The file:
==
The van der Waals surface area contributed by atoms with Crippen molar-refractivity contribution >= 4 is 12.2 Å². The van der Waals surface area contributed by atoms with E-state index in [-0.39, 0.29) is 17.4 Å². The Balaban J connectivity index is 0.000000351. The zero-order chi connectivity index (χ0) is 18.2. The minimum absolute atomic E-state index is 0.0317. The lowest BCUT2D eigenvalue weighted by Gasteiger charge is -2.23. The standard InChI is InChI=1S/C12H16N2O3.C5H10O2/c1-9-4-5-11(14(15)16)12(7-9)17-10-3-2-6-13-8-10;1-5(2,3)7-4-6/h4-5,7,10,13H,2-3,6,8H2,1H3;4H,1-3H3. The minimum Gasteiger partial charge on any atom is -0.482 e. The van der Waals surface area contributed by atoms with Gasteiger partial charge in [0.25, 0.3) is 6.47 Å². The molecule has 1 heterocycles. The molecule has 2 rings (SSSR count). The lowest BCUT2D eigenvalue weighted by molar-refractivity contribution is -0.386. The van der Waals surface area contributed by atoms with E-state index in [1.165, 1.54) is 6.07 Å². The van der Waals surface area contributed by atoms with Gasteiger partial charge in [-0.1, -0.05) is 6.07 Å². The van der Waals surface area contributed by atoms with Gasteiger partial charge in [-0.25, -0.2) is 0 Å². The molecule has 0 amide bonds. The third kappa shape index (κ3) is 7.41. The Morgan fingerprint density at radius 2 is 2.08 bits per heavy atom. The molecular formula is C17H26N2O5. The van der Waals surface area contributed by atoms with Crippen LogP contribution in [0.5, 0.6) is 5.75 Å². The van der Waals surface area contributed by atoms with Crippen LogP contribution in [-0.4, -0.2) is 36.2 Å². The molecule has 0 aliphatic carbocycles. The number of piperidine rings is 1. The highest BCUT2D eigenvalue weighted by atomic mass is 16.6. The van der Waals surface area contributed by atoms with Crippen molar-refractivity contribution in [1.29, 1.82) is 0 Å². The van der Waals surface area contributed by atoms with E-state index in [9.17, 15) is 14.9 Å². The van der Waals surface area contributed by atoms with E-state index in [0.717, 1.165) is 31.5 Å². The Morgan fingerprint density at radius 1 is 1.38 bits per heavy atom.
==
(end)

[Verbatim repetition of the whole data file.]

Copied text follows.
The van der Waals surface area contributed by atoms with Crippen molar-refractivity contribution >= 4 is 12.2 Å². The van der Waals surface area contributed by atoms with E-state index in [-0.39, 0.29) is 17.4 Å². The Balaban J connectivity index is 0.000000351. The zero-order chi connectivity index (χ0) is 18.2. The minimum absolute atomic E-state index is 0.0317. The lowest BCUT2D eigenvalue weighted by Gasteiger charge is -2.23. The standard InChI is InChI=1S/C12H16N2O3.C5H10O2/c1-9-4-5-11(14(15)16)12(7-9)17-10-3-2-6-13-8-10;1-5(2,3)7-4-6/h4-5,7,10,13H,2-3,6,8H2,1H3;4H,1-3H3. The minimum Gasteiger partial charge on any atom is -0.482 e. The van der Waals surface area contributed by atoms with Gasteiger partial charge in [0.25, 0.3) is 6.47 Å². The molecule has 1 heterocycles. The molecule has 2 rings (SSSR count). The lowest BCUT2D eigenvalue weighted by molar-refractivity contribution is -0.386. The van der Waals surface area contributed by atoms with E-state index in [1.165, 1.54) is 6.07 Å². The van der Waals surface area contributed by atoms with Gasteiger partial charge in [-0.1, -0.05) is 6.07 Å². The van der Waals surface area contributed by atoms with Gasteiger partial charge in [-0.25, -0.2) is 0 Å². The molecule has 0 amide bonds. The third kappa shape index (κ3) is 7.41. The Morgan fingerprint density at radius 2 is 2.08 bits per heavy atom. The molecular formula is C17H26N2O5. The van der Waals surface area contributed by atoms with Crippen LogP contribution in [0.5, 0.6) is 5.75 Å². The van der Waals surface area contributed by atoms with Crippen LogP contribution in [-0.4, -0.2) is 36.2 Å². The molecule has 0 aliphatic carbocycles. The number of piperidine rings is 1. The highest BCUT2D eigenvalue weighted by atomic mass is 16.6. The van der Waals surface area contributed by atoms with Crippen molar-refractivity contribution in [1.29, 1.82) is 0 Å². The van der Waals surface area contributed by atoms with E-state index in [9.17, 15) is 14.9 Å². The van der Waals surface area contributed by atoms with E-state index in [0.717, 1.165) is 31.5 Å². The Morgan fingerprint density at radius 1 is 1.38 bits per heavy atom.